Using a joint continuous time Markov chain to represent the trauma patient's ICU and ventilator experience
Patients who require prolonged mechanical ventilation (MV) are highly prone to a variety of complications, including but not limited to pulmonary edema, ventilator-associated pneumonia, erosive esophagitis, or death. The ability to accurately and reliably predict the number of MV days a patient will have upon entry to the emergency department (ED) would be instrumental in helping clinicians determine whether the patient would benefit from preventive procedures, such as an early tracheostomy, to prevent MV complications and reduce the patient's number of days requiring MV and intensive care unit (ICU) use. Traditionally, investigators use a composite outcome to calculate a trauma patient's ventilator-free, ICU-free, and hospital-free days. Although the use of a composite outcome is the standard approach in trauma clinical trials, we believe that vital information about patients' ventilator and ICU use is ignored when the patient dies before the end of the study period or remains on the ventilator or is in the ICU the entire study period. We believe the composite outcome does not give doctors an accurate picture of a patient's total ventilator and ICU experience. We have developed a joint continuous-time Markov chain (CTMC), an analytical prediction model, and estimation technique that allow for a more accurate estimate of an individual patient's predicted number of ventilator and ICU days based on the patient's unique baseline characteristics collected at ED arrival, such as age and mechanism of injury. This methodology produces an estimation of ventilator days that is within one day of the true MV duration. By using our methodology to attain an accurate estimate of a particular patient's predicted number of MV days, a clinician possesses a new piece of critical information to determine whether a patient would benefit from an early tracheostomy.^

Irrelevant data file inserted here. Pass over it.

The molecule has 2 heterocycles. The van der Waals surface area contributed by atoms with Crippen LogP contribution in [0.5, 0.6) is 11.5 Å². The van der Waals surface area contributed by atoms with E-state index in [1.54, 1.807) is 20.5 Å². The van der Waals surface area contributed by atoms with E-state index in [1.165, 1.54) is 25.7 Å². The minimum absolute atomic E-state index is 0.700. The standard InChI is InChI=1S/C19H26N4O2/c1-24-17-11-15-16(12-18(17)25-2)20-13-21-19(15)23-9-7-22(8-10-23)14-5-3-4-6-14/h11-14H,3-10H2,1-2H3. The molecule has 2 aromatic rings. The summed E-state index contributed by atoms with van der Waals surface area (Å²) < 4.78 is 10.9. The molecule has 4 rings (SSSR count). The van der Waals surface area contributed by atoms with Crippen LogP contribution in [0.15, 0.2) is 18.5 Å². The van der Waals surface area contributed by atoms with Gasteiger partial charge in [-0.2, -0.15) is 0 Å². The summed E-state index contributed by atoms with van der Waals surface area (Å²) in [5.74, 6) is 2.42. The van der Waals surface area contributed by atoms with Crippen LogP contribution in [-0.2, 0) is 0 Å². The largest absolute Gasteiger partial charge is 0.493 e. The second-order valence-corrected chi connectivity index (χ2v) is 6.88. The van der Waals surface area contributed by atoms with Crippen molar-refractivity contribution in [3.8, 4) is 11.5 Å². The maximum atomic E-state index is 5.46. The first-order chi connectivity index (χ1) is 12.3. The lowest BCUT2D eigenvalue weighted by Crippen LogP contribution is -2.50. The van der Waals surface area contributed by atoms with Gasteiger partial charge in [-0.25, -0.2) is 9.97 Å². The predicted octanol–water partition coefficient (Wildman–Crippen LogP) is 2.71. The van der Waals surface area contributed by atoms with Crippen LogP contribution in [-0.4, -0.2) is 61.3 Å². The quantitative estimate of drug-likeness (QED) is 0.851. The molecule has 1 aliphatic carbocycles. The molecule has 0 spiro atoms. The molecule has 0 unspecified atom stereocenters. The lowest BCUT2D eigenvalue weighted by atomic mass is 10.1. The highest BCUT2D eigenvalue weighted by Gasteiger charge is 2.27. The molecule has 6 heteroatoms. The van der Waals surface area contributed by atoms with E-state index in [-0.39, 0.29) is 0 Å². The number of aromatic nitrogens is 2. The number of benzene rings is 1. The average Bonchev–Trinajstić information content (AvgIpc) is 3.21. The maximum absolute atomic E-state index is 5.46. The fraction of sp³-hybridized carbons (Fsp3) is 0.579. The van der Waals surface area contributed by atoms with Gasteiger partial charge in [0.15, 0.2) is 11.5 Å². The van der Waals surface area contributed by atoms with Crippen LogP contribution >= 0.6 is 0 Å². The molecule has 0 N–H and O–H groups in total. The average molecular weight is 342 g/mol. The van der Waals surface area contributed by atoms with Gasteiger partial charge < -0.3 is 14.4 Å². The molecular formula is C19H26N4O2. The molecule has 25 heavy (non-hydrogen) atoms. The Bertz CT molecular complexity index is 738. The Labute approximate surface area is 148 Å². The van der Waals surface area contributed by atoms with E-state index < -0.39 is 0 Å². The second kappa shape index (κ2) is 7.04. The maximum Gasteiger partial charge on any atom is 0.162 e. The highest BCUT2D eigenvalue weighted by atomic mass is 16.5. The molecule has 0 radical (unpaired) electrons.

Seay, Roann, "Using a joint continuous time Markov chain to represent the trauma patient's ICU and ventilator experience" (2015). Texas Medical Center Dissertations (via ProQuest). AAI3720107.